Wednesday, February 27, 2019
Conference will be hosted at the Scottsdale Center for the Performing Arts and includes a Keynote Speaker, Workshop Options and Dinner
$20 - General
$16 - College Students
4:15 PM - Registration
4:30 PM - Dinner
5:10 PM - Keynote Speaker
6:00 PM - Workshops
Violins of Hope tells the remarkable stories of violins played by Jewish musicians during the Holocaust. Each violin has its own unique and inspiring story that educates about the Holocaust in a deeply personal and emotional way. Today these instruments serve not only as powerful reminders of an unimaginable experience but also reinforce key lessons for future generations.
Avshalom Weinstein will illuminate the story of these incredible instruments that were silenced by the Holocaust. Each violin has its own unique and inspiring story that educates both young and old about the Holocaust in a deeply personal and emotional way. The voices and spirits of the violinists who perished live on the through their violins that be lovingly restored by the Weinstein family.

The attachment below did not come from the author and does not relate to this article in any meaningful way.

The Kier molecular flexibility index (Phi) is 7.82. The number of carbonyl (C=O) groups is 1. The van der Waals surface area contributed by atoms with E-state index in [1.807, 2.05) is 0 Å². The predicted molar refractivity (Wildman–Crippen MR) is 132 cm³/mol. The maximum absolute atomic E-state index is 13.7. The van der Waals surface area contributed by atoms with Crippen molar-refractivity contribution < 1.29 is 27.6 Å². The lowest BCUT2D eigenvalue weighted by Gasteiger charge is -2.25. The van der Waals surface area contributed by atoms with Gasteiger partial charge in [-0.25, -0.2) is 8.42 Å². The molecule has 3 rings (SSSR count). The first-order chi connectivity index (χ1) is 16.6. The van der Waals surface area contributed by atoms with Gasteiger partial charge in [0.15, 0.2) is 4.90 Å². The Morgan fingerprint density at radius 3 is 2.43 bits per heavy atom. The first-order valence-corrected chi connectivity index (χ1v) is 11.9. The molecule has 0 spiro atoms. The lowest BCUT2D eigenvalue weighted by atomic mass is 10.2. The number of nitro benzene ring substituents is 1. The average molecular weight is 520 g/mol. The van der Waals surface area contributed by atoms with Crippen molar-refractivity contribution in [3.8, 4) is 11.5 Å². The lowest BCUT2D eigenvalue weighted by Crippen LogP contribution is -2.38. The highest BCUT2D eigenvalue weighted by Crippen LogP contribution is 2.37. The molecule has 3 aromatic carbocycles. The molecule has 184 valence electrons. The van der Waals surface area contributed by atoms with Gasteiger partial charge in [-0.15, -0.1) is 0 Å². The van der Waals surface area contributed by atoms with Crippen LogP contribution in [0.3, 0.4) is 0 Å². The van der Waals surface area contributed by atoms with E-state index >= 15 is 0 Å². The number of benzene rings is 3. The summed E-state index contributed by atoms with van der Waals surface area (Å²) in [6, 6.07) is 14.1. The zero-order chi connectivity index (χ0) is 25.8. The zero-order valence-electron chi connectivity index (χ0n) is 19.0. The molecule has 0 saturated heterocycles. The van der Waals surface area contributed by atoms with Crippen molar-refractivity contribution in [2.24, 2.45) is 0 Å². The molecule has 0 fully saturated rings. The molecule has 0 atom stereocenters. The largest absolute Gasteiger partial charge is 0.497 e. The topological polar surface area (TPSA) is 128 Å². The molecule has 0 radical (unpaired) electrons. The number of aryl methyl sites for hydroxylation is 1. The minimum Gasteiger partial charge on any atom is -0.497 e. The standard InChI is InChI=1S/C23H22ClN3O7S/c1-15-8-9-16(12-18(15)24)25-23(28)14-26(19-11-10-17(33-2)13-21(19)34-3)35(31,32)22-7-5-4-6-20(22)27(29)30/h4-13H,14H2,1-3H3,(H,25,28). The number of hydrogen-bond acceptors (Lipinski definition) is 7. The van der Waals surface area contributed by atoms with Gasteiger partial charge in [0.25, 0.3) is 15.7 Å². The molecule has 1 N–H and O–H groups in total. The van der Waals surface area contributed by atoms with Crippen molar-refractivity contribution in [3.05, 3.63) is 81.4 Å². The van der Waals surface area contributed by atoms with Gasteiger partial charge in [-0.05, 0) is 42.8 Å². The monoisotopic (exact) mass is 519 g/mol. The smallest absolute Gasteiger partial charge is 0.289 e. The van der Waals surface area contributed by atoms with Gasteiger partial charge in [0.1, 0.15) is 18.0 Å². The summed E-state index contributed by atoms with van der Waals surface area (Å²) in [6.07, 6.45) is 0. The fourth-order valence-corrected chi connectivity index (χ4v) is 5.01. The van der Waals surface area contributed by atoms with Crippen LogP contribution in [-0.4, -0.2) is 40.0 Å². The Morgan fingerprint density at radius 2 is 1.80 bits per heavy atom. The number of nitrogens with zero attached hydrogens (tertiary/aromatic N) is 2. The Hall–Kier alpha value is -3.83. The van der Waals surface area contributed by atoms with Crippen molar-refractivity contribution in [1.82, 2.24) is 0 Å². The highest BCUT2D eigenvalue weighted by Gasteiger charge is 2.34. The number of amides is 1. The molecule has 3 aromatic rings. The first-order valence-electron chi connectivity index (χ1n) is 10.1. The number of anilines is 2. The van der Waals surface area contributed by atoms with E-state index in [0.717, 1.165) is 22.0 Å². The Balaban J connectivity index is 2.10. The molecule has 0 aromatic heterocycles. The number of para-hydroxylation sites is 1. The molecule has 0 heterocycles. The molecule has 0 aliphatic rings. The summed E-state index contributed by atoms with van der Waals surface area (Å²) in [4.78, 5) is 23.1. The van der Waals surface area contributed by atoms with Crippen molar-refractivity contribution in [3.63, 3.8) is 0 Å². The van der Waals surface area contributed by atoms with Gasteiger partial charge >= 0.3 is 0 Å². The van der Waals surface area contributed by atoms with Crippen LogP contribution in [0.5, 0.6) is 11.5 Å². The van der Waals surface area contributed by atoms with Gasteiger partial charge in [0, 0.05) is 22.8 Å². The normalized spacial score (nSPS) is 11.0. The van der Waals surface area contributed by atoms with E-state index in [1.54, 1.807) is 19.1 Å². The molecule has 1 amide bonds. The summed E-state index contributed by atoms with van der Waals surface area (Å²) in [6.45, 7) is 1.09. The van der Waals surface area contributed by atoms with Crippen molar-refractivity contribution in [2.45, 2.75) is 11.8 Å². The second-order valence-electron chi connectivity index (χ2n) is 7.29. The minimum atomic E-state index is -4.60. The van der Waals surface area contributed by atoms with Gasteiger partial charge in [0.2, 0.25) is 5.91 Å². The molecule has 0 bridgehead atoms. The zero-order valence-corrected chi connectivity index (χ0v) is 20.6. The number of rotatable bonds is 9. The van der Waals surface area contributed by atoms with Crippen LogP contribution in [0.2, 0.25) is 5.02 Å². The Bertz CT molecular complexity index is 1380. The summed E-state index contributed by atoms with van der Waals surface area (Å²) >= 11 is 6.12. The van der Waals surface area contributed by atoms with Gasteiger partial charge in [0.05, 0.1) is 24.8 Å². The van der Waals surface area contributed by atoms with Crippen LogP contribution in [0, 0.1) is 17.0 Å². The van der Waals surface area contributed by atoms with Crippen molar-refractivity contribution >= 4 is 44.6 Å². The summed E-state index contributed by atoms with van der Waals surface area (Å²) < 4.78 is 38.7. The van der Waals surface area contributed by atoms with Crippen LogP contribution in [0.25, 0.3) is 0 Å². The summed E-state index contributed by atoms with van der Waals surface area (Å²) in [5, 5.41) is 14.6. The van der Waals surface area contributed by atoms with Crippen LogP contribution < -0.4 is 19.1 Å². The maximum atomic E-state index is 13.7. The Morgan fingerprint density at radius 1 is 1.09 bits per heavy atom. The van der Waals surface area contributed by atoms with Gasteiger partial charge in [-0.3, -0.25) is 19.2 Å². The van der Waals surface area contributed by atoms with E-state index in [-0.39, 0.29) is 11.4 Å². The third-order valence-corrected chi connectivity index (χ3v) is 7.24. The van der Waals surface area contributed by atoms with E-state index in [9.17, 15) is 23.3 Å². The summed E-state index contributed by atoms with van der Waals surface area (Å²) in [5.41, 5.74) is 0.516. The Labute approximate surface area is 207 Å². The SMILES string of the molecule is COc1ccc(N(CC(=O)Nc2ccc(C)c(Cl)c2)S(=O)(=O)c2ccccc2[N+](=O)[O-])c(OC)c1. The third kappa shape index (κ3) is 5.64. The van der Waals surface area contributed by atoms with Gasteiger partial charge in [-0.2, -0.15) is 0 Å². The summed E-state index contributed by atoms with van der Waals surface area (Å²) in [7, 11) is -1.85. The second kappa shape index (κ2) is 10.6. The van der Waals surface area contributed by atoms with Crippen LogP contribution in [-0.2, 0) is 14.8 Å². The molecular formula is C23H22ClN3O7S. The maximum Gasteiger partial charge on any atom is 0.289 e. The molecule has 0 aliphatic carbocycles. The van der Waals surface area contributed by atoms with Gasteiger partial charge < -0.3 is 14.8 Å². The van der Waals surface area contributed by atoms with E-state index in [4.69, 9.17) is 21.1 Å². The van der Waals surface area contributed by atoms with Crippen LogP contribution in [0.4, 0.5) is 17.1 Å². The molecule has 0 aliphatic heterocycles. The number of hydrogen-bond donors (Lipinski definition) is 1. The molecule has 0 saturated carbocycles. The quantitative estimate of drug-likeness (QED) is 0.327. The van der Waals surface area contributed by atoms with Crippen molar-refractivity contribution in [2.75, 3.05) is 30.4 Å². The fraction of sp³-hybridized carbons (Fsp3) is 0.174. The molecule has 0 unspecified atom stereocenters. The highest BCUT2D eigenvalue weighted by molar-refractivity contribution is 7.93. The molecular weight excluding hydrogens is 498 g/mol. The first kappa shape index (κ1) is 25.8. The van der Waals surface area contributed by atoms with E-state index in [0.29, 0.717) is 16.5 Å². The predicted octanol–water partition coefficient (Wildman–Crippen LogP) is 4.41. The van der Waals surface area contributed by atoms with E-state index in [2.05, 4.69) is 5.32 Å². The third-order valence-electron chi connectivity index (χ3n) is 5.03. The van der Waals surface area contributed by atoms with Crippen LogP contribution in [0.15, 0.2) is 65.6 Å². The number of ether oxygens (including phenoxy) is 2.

The Violins of Hope have been featured in books, film and television. They have been used in lectures and educational programs. Their stories and messages have impacted hundreds of thousands of individuals. They have been played in concert halls and exhibited in museums throughout the world. The Violins of Hope will exhibited at the Scottsdale Center for the Performing Arts.